So I choose the optocoupler; the one I found in the files was a CNY21. This optocoupler doesn't require a bias or threshold level on the transistor's base. So you only have four pins on the DIL16 package, which fits easily in a 9-pin D-connector case. Have a look at figure 2. This is really all you need to interface the PTT of your rig to the PC! The pin numbers (4&5) are the pins of your 9-pin D connector for the COM port on your computer.

With this set-up I had quite a few QSOs with clean audio and safe keying of the rig.

Figure 2: The CNY21 optocoupler.

As WSJT is not used by many operators on Six yet, I was looking for stations on two metres. I don't have a DX set up on 144 MHz any more, but with a small antenna you are still able to work MS. So I tried to key my IC706 with the interface I made.

It worked very well on the IC736 and the IC756 but did not activate the PTT on my 706. I soon discovered that the PTT line was not fully switched to ground because of the CE barrier of the CNY21. Pity, but I needed to solve this and I did not want to go for a relay again. So I choose an extra transistor.

In the IC706 and I guess in most modern transceivers nowadays you will have an 8 volt supply at the microphone connector. I used this to feed the little circuit in figure 3. If you like you can still fit it in a D connector case. I mounted the PNP transistor, 22K and 1K8 resistor in a little box at the IC706 connector.

By the way, this microphone connector is a very cheap UTP network connector, so ask one of your fellow hams, friends or maintenance people at QRL who are working with network cables for some used and rejected cables. By cutting the cable at 10 cm from the connector you are able to create a breakout cable for your 706 - Icom charge you much more! The connections are as described in your manual but be careful you don't short-circuit the 8 volts because this will burn the little SMD resistor inside. It will take a lot of effort to get this one replaced.

Figure 3: A practical switching circuit for the IC706.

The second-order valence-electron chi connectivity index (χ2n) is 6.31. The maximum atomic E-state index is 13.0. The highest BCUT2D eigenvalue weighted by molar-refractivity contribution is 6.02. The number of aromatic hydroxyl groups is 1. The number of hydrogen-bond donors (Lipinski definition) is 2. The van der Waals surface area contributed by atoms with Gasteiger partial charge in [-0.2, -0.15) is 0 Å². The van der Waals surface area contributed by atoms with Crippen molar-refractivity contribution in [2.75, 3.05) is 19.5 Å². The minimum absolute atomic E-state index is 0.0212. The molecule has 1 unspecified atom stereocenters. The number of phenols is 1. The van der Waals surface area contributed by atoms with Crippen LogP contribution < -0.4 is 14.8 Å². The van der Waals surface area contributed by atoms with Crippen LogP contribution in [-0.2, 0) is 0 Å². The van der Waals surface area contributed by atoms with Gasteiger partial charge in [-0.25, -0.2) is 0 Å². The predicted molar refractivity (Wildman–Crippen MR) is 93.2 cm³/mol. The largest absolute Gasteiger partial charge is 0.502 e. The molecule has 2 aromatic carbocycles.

I guess the circuit is simple and easy to use for most commercial transceivers. I hope you will have at least the same fun building it and working one of the active stations on Six with it. Whenever you need more info just drop me a note or an e-mail.

WSJT is the name of a computer program. It stands for "Weak Signal communications, by K1JT" and it was developed by Joe Taylor, K1JT. Plans call for the program to include more than one communication mode.

The first mode implemented, and the one that has given WSJT its wide popularity, is called FSK441. It is designed for high-speed meteor scatter communication using `pings' reflected from the underdense ionisation trails of random meteors at approximately 100km height. Such pings are typically a few dB above the noise and last for anywhere from ten to a few hundred milliseconds. WSJT makes QSOs possible in the amateur VHF bands, over typical distances of 500 to 1400 miles (800 to 2200km), using these brief pings. Such QSOs can be successful with modest equipment and without waiting for `band openings'.

WSJT is designed for computers running the Windows operating system; Windows 95, 98, ME and 2000 have all been used successfully. The program sends messages using four-tone frequency shift keying at 441 baud. The name of the transmission mode is FSK441 although most people are just calling it `the WSJT mode'.

FSK441 makes very effective use of the audio bandwidth of modern SSB transceivers. As implemented in WSJT, it generates a clean transmitted spectrum. Each character in a normal text message requires three tones that are sent sequentially. The transmission speed is 147 characters per second, or 8820 letters per minute.

Unlike high-speed CW, which has also been widely used for meteor scatter communications, WSJT does not require the user to play back received `pings' and decode the message by ear. Instead, the decoded text appears in a scrolling window on the computer screen.